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May 10, 2010

Colorful Pursuit

Undergrad research uncovers dual nature of Rochester’s graffiti scene

Dan Brooks and graffiti
Dan Brooks ’10 used funds from the Anthropology
Research Grant to study the city of Rochester’s
graffiti culture, including the work seen here at
the water towers at Cobbs Hill Park.

Conducting research is part of the fabric of the University’s undergraduate experience. For some students, projects take them into laboratories and libraries, but for Dan Brooks ’10, anthropology research took him out into the city of Rochester to uncover the full landscape of the city’s graffiti scene. He explored the vibrant murals in urban neighborhoods like North Clinton Avenue as well as the not often seen pieces in abandoned subways and street alleys.

A double major in anthropology and philosophy, Brooks followed his interest in different cultures to Prague, capital of the Czech Republic, for a semester in spring 2008. There, he learned of the city’s “graffiti gardens,” legal spaces designated for aerosol art. The spaces have become tourist attractions and breeding grounds for talent as graffiti artists or writers fight for the best, most visible spaces to showcase their skills.

Brooks, a native of Tabernacle, N.J., returned to Rochester with a deepened interest in graffiti culture. That’s when an opportunity for research presented itself. The anthropology department, through a gift from alumnus Louis Samuels and Fania Leiderman-Samuels, created the Anthropology Undergraduate Research Grant, which provides a student with up to $1,000 per year to cover research-related expenses. Brooks submitted a proposal and was awarded the grant.

“This grant presents students with the opportunity to put into practice what they learn in the classroom,” says Robert Foster, professor and chair of the anthropology department. “It allows students to do original research of their own design that has an afterlife; it will take them someplace else.”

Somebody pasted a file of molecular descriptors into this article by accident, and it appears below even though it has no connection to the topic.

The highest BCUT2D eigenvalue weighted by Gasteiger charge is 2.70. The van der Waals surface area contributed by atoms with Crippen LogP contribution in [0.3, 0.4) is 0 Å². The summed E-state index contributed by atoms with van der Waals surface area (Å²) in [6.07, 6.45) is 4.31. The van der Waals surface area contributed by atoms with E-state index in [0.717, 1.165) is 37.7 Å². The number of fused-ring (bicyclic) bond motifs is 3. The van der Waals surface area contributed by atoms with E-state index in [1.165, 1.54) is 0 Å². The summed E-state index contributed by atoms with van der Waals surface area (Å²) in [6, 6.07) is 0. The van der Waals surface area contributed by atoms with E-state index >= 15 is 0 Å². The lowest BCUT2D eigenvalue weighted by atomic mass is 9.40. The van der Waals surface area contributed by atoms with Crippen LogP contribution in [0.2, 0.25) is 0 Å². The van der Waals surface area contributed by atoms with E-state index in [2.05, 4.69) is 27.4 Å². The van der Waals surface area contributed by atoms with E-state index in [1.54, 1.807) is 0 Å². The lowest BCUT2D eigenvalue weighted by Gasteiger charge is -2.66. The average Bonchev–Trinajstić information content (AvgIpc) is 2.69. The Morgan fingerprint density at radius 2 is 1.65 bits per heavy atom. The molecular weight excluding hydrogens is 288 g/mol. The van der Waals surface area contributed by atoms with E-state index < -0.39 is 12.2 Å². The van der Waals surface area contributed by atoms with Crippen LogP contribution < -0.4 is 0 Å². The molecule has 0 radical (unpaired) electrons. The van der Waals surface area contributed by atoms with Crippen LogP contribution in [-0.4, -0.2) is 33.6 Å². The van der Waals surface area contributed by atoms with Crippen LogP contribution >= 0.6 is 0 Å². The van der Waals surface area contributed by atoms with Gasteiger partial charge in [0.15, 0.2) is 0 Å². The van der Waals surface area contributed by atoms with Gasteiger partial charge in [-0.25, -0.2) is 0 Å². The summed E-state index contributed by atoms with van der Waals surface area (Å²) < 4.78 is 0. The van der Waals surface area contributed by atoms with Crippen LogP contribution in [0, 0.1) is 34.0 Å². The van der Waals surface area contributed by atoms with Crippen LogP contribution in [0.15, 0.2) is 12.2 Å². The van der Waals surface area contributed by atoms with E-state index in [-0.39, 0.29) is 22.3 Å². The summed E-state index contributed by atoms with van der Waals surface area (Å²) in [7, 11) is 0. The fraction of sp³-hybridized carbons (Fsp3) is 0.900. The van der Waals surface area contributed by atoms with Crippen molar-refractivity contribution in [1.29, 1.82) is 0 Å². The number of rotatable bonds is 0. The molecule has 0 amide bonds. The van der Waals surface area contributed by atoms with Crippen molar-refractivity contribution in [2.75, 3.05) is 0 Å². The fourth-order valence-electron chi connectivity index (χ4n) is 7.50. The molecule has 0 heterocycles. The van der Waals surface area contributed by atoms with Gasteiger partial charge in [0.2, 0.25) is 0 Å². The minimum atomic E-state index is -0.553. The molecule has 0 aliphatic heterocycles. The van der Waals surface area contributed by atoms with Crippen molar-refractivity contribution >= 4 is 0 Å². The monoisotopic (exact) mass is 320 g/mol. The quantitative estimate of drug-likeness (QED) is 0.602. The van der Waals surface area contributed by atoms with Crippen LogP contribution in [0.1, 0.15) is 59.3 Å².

While exploring their interests, Foster says students develop several important skills.

“For anthropologists, data is something you generate through fieldwork—observing, participating, and interviewing people,” Foster explains. “The research process is teaching Dan to ask questions, consult records and archives, and redevelop his point of view.”

Brooks explains that graffiti is steeped in the tension between those who view it as a legitimate form of art—a type of messaging that empowers a writer—and those who view it as vandalism and a representation of urban decay.

He set out to research how the City of Rochester creates laws and guidelines to deal with graffiti and how that compares to Prague. Looking at newspaper archives, he found that in 2007, a task force was convened in Rochester to look at the issue, bringing together city officials, law enforcement officers, and members of FUA, Rochester’s most established graffiti crew. Brooks says that while the art form is being included in public art programs and the creation of legal walls has been discussed, the city is still grappling with how to curtail the more illicit side of graffiti and create mutual agreements between neighborhood business owners and graffiti artists.


After interviewing some of the artists, his project changed, becoming an ethnography of FUA, looking at how the crew has evolved. FUA, found on the Web at, is known as “Fierce Urban Assault” and “Forever Using Aerosol,” and has been central to the Rochester graffiti scene for more than 20 years. In addition to painting subways and water towers, FUA has created partnerships with business owners on North Clinton Avenue, who often let them paint pieces on their buildings. Several members have turned their craft into viable businesses, working at tattoo shops, teaching art classes, or designing sneakers and clothing items.

“What makes the graffiti evolution more interesting is the mainstream acceptance of designers like Ed Hardy, who is popular worldwide,” says Brooks. “In this way, artists are stepping out of the subculture, and graffiti is becoming more legitimate.”

Brooks presented his final paper, “Canned Style: The Evolution of FUA and Graffiti in Rochester, N.Y.,” during the anthropology department’s annual undergraduate research forum. To complement his description of the crew was a PowerPoint presentation with dozens of murals and pieces created by FUA artists.

“You could stare at if for hours,” Brooks concludes. “At least I could.”


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